Lloyds Pharmacy’s parent company could be forced into flogging premises in 13 areas of England and Wales if they pursue a Sainsbury’s buyout, the Competition and Markets Authority (CMA) has announced.
Celesio AG operates 1,542 pharmacies across the UK through subsidiary Lloyds Pharmacy Limited, while Sainsbury’s owns 277 pharmacy stores.
It intends to acquire the Sainsbury’s pharmacy stores, which are generally within or next to Sainsbury’s supermarkets.
The CMA referred the deal for a detailed investigation in December 2015 and has now published a summary of their findings.
The inquiry group of independent panel members investigating the merger has identified 13 areas in England and Wales where the two companies’ pharmacies are such close competitors that the merger would be expected to lead to a substantial lessening of competition.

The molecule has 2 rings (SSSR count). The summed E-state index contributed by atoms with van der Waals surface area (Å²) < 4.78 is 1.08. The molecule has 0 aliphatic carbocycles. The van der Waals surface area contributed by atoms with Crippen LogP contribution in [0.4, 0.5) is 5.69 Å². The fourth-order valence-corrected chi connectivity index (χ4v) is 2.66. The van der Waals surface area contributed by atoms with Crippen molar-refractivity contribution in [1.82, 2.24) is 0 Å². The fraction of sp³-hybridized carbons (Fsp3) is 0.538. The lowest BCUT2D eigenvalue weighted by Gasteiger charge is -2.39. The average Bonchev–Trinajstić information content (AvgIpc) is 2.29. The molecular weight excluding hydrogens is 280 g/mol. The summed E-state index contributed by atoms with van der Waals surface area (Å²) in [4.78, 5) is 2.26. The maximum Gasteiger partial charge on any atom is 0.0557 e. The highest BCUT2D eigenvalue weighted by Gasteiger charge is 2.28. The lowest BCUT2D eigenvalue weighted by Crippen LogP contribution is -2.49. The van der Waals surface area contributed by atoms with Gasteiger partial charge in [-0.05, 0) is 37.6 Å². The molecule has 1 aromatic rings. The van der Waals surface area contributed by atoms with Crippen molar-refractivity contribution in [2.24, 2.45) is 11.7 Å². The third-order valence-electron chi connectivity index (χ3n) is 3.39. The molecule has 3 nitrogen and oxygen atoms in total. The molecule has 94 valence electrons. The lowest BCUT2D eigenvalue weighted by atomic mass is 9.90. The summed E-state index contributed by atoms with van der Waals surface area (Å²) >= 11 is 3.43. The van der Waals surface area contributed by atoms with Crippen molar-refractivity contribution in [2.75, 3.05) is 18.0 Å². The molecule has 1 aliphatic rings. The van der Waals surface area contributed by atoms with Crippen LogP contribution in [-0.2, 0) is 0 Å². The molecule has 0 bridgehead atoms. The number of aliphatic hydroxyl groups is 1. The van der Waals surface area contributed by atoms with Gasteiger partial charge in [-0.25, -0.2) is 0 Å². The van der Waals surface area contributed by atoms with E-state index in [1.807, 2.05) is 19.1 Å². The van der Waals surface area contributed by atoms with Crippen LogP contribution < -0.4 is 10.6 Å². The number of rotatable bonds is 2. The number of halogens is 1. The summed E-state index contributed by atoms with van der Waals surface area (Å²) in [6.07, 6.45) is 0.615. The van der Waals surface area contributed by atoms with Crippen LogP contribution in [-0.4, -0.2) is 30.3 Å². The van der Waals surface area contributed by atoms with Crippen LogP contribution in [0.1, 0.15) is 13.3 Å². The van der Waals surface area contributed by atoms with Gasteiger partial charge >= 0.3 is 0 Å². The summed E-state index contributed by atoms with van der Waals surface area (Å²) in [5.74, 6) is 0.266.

Simon Polito, inquiry chair, said: “This is a market in which the scope for competition is reduced compared with many retail mergers.
“The price of prescription medicines is fixed and there are a number of quality specifications which cannot be reduced below a minimum level because of regulation.
“However, we found that since pharmacies’ total revenue is largely dependent on the number of prescriptions issued, pharmacies have an incentive to compete to try to attract additional customers.”
He noted customers value being able to choose pharmacies based on service quality and that, in turn, gives pharmacies the incentive to compete to attract customers.
Polito said: “We found evidence that there were some differences in the characteristics of Sainsbury’s and Lloyds pharmacy customers but we also found that customers would be willing to switch between Lloyds and Sainsbury’s pharmacies, particularly where the number of convenient competitor pharmacies was low.
“We have provisionally found that after the merger Lloyds will no longer face sufficient competition in 13 areas and expect that in these areas customers will lose out.”
Responses to the initial findings have now been invited.